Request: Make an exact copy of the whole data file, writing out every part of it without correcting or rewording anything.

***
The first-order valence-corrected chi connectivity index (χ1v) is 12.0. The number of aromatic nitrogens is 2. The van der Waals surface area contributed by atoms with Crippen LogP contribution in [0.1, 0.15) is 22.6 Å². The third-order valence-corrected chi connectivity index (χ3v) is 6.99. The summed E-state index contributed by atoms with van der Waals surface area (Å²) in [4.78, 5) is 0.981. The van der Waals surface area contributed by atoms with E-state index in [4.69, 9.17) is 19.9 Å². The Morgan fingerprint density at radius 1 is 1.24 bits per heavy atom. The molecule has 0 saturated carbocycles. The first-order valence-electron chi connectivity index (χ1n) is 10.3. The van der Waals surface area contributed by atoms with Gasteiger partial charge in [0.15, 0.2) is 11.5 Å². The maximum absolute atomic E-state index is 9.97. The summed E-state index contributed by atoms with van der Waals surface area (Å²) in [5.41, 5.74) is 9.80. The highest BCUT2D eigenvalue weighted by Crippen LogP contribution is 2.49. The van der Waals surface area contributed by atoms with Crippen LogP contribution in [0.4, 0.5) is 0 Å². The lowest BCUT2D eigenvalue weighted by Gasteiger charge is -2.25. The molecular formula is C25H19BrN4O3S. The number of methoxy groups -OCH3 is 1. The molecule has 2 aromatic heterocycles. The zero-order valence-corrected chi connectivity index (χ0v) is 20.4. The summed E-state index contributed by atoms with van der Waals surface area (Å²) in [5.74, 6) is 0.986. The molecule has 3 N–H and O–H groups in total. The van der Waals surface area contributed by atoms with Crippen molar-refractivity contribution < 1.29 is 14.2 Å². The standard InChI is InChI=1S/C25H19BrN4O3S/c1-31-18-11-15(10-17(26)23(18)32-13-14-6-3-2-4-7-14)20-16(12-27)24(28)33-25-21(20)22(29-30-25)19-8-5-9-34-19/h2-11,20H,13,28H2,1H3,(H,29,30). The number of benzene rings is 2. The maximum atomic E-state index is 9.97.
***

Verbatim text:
The first-order valence-corrected chi connectivity index (χ1v) is 12.0. The number of aromatic nitrogens is 2. The van der Waals surface area contributed by atoms with Crippen LogP contribution in [0.1, 0.15) is 22.6 Å². The third-order valence-corrected chi connectivity index (χ3v) is 6.99. The summed E-state index contributed by atoms with van der Waals surface area (Å²) in [4.78, 5) is 0.981. The van der Waals surface area contributed by atoms with E-state index in [4.69, 9.17) is 19.9 Å². The Morgan fingerprint density at radius 1 is 1.24 bits per heavy atom. The molecule has 0 saturated carbocycles. The first-order valence-electron chi connectivity index (χ1n) is 10.3. The van der Waals surface area contributed by atoms with Gasteiger partial charge in [0.15, 0.2) is 11.5 Å². The maximum absolute atomic E-state index is 9.97. The summed E-state index contributed by atoms with van der Waals surface area (Å²) in [5.41, 5.74) is 9.80. The highest BCUT2D eigenvalue weighted by Crippen LogP contribution is 2.49. The van der Waals surface area contributed by atoms with Crippen LogP contribution in [0.4, 0.5) is 0 Å². The lowest BCUT2D eigenvalue weighted by Gasteiger charge is -2.25. The molecular formula is C25H19BrN4O3S. The number of methoxy groups -OCH3 is 1. The molecule has 2 aromatic heterocycles. The zero-order valence-corrected chi connectivity index (χ0v) is 20.4. The summed E-state index contributed by atoms with van der Waals surface area (Å²) in [5.74, 6) is 0.986. The molecule has 3 N–H and O–H groups in total. The van der Waals surface area contributed by atoms with Crippen molar-refractivity contribution < 1.29 is 14.2 Å². The standard InChI is InChI=1S/C25H19BrN4O3S/c1-31-18-11-15(10-17(26)23(18)32-13-14-6-3-2-4-7-14)20-16(12-27)24(28)33-25-21(20)22(29-30-25)19-8-5-9-34-19/h2-11,20H,13,28H2,1H3,(H,29,30). The number of benzene rings is 2. The maximum atomic E-state index is 9.97.